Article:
Most of us are spending more time at home these days. This new reality comes with more free time. Although many of us are gravitating toward watching TV, online shopping, and aimlessly re-cleaning our kitchens over and over again, this extra time provides a great opportunity to evaluate where our own personal growth opportunities lie and reinvest in ourselves both personally and professionally.
Our fans go beyond our clients and employees. They just don’t know it yet.
As we transition to remote work, video interviews are becoming a popular alternative to in-person interviews. Video interviews have been extremely useful as the demand for new hires continues in certain industries despite the pandemic.
During this time, it’s more important than ever that companies do what they can to facilitate meaningful connections in the workplace. From fostering more effective communication to generating a deeper appreciation for one another’s eccentricities, getting to know your coworkers on a personal, not-just-work level has true benefits.
While many businesses have laid off workers or even closed their doors, others are working tirelessly to show the San Diego community love. From delivering community-supported agriculture (CSA) boxes to making and donating masks, local business owners are doing what they can to make ends meet and be there for their neighbors.
As a San Diego-based business, we at HNM wanted to spotlight the good work our local businesses are doing.
In the midst of this pandemic, every industry will be impacted in one way or another. Luckily, the telecom industry’s future is hopeful.
A number of factors play into this positive projection. To understand where telecom will be headed when COVID-19 passes, let’s walk through where the industry has been going in general as well as what it is facing during the pandemic.
You may experience a few temptations when working remotely. For many of us, it becomes too easy to work extended hours. Others lose all motivation to change from their PJs or reach for snacks constantly. Whatever your weakness, we all have them. Luckily, experience lends us some tried-and-true best practices for working from home.
Businesses trying to do good have a few common policies and programs in place, usually called “corporate social responsibility” (CSR) or “philanthropy.” The common thread among any of these programs is that companies are learning that customers and employees alike want to see social conscience at the corporate level, from the products and services they sell to the work environments they build.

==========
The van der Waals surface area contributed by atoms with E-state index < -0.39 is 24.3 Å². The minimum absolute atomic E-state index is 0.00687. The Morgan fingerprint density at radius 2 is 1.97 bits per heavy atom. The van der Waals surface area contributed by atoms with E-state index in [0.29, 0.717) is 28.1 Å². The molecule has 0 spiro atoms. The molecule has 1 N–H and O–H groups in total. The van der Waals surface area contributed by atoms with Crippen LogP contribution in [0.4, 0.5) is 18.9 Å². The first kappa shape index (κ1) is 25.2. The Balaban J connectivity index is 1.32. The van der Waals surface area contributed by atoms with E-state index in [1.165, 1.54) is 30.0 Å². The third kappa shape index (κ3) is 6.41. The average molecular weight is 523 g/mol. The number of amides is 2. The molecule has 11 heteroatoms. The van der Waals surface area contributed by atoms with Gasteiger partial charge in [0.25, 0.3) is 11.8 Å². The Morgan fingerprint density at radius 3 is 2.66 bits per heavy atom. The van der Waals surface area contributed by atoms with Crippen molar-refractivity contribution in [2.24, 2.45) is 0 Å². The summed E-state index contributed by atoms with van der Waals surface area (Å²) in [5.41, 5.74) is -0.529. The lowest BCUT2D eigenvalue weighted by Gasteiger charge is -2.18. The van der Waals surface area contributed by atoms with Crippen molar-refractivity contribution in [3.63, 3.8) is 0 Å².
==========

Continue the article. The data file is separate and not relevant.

Despite a widely-accepted belief that hiring slows down around the holidays, nonfarm payroll in Q4 of 2019 is expected to be higher than Q3, with CNBC reporting a surge in November far exceeding expectations by economists. In fact, “jobs growth was the best since January […] and well clear of the November 2018 total.”
Before the New Year might just be the right time to make those hires rather than putting recruitment on ice for several months.
HNM’s core value of being “Relentlessly People Driven” means the leadership and employees consider the impact of everything they do, not only on the people they work with but also in the world around them.
The Society for Human Resource Management says, “Companies that are socially responsible and strong advocates of community involvement have higher levels of engagement than companies that are not actively supporting their communities. Research shows that demonstrating social responsibility in the community is a key driver of employee engagement.”
Business professionals are all too familiar with the calculation of ROI, return on investment. But how do you calculate a loss on investment? This is the kind of math you don’t want to have to do, but if you’re hiring the wrong people, it’s an equation that you need to get familiar with.
Of course, the actual cost is challenging to pin down as it varies greatly from situation to situation, but some safe assumptions can be made to help us get there. For example, founder of LinkHumans and notable former recruiter Jörgen Sundberg is cited by Forbes and Inc. for his calculation, taking into account
- Hiring costs
- Total compensation
- Cost of maintaining employees
- Disruption costs
- Mistakes, failures, and missed business opportunities.